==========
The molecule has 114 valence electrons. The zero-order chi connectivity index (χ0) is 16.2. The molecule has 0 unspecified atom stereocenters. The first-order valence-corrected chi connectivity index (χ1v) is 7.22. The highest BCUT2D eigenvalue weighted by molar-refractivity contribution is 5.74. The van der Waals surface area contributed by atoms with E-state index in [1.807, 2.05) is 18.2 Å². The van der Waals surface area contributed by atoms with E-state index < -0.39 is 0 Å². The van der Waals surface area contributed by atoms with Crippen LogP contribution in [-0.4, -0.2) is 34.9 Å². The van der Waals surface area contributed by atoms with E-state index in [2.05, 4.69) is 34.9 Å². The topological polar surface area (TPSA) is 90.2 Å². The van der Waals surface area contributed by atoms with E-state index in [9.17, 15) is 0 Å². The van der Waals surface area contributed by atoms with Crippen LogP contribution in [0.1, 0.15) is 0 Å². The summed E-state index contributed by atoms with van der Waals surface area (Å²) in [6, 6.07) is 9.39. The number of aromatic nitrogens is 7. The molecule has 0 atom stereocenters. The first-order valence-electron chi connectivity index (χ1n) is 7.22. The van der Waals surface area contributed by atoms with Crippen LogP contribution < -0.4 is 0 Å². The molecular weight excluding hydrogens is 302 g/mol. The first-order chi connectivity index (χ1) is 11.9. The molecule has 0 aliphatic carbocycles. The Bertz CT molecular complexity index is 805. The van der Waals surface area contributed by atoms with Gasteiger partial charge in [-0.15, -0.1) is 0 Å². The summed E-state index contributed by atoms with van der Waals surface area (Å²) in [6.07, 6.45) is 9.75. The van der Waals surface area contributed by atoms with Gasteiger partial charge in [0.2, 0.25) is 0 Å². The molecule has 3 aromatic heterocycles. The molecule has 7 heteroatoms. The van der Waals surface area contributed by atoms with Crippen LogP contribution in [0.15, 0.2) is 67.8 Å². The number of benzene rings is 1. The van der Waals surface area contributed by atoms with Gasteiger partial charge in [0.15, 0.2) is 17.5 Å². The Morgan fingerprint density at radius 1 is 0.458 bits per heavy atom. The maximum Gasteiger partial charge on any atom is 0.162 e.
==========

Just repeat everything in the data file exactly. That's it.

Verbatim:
The molecule has 114 valence electrons. The zero-order chi connectivity index (χ0) is 16.2. The molecule has 0 unspecified atom stereocenters. The first-order valence-corrected chi connectivity index (χ1v) is 7.22. The highest BCUT2D eigenvalue weighted by molar-refractivity contribution is 5.74. The van der Waals surface area contributed by atoms with E-state index in [1.807, 2.05) is 18.2 Å². The van der Waals surface area contributed by atoms with E-state index < -0.39 is 0 Å². The van der Waals surface area contributed by atoms with Crippen LogP contribution in [-0.4, -0.2) is 34.9 Å². The van der Waals surface area contributed by atoms with E-state index in [2.05, 4.69) is 34.9 Å². The topological polar surface area (TPSA) is 90.2 Å². The van der Waals surface area contributed by atoms with E-state index in [9.17, 15) is 0 Å². The van der Waals surface area contributed by atoms with Crippen LogP contribution in [0.1, 0.15) is 0 Å². The summed E-state index contributed by atoms with van der Waals surface area (Å²) in [6, 6.07) is 9.39. The number of aromatic nitrogens is 7. The molecule has 0 atom stereocenters. The first-order valence-electron chi connectivity index (χ1n) is 7.22. The van der Waals surface area contributed by atoms with Crippen LogP contribution < -0.4 is 0 Å². The molecular weight excluding hydrogens is 302 g/mol. The first-order chi connectivity index (χ1) is 11.9. The molecule has 0 aliphatic carbocycles. The Bertz CT molecular complexity index is 805. The van der Waals surface area contributed by atoms with Gasteiger partial charge in [-0.15, -0.1) is 0 Å². The summed E-state index contributed by atoms with van der Waals surface area (Å²) in [6.07, 6.45) is 9.75. The van der Waals surface area contributed by atoms with Gasteiger partial charge in [0.2, 0.25) is 0 Å². The molecule has 3 aromatic heterocycles. The molecule has 7 heteroatoms. The van der Waals surface area contributed by atoms with Crippen LogP contribution in [0.15, 0.2) is 67.8 Å². The number of benzene rings is 1. The van der Waals surface area contributed by atoms with Gasteiger partial charge in [0.15, 0.2) is 17.5 Å². The Morgan fingerprint density at radius 1 is 0.458 bits per heavy atom. The maximum Gasteiger partial charge on any atom is 0.162 e.